Last updated on June 28th, 2014 at 12:42 pm
Einstein became a Buddhist at the end of his life, or so said the man sitting next to me at the Thai restaurant on Church Street.
I was enjoying a solitary lunch, quietly eating my salmon with ginger, writing in my journal, sipping my tea. He was at the table for two to my right, across from a teenage boy with ruffled hair who looked like he’d rolled in on a skateboard but who talked like an Oxford scholar.
I didn’t intend to eavesdrop, but the conversation was intriguing.
They talked about the idea of a supreme being, how things are not random, how Einstein recognized that. They tossed out complex math and physics concepts as if these were everyday lunchtime topics, like bantering about the latest office or Hollywood gossip.
I thought to myself, I am going to like this neighborhood!
They talked about love, about how you can test a theorem through a mathematical proof but you can’t “prove” how much you love someone–yet people try to weigh the amount of love they’ve received as if on a supermarket scale. How many pounds? How much per pound? Ah, if only love were as simple as buying groceries.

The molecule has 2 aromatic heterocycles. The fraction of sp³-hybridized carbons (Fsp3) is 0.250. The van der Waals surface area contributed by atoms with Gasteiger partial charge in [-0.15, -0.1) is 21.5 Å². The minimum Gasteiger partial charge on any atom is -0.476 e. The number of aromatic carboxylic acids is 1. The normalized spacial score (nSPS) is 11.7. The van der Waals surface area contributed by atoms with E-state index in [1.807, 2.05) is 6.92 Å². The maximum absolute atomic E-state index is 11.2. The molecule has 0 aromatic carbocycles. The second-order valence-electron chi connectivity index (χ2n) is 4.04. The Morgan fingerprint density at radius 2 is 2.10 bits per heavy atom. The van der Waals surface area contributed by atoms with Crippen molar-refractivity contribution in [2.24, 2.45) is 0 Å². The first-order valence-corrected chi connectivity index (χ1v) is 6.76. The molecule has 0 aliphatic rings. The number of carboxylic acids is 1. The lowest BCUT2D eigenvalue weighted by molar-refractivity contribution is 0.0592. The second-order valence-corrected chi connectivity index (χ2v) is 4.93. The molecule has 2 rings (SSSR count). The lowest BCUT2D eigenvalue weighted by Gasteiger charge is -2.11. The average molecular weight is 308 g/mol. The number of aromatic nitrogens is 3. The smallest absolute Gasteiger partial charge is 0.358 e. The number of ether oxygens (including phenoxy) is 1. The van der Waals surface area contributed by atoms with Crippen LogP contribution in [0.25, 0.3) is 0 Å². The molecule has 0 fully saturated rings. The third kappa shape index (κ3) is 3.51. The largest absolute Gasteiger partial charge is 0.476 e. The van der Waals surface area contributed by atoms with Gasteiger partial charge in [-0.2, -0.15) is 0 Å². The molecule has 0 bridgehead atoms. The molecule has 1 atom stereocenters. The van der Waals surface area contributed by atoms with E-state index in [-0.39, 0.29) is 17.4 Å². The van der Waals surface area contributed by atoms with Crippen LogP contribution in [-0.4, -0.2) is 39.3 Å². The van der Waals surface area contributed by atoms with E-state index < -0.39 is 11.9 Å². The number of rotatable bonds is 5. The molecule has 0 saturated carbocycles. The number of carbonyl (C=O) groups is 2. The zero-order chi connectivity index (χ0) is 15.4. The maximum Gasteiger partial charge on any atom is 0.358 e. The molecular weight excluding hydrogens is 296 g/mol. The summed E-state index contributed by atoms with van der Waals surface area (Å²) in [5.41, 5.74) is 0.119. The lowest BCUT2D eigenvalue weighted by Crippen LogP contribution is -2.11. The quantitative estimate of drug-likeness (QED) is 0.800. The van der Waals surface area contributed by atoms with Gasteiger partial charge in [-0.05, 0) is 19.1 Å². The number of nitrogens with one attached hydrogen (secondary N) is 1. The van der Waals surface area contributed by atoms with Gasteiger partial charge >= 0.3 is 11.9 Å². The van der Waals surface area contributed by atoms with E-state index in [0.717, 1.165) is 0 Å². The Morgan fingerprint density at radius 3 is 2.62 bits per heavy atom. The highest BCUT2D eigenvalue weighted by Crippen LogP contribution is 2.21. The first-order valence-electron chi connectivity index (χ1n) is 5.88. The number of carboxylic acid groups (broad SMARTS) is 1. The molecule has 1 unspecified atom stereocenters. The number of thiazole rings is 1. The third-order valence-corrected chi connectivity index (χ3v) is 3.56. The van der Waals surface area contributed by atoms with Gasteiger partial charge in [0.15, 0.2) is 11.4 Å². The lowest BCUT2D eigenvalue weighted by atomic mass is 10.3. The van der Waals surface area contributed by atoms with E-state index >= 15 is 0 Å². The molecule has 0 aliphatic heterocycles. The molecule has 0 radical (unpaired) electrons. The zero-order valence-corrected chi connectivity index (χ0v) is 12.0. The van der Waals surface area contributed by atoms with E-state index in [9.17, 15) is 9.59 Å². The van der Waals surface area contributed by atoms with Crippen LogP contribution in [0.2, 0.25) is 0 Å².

Moments like this–accidentally overhearing little gems of wisdom–are happy surprises for me, like walking into a shop and being offered free chocolates.
As a reasonably new San Franciscan and a Bodhisattva-wannabe, I have this theory that San Francisco is a city of spiritual convergences, that there is an energy here that attracts spiritual seekers. I am quite sure I am not the first, or even the thousand-and-first, person to put that theory forward. But there it is.
I like this definition of converge: “to tend to meet in a point or line; incline toward each other, as lines that are not parallel.”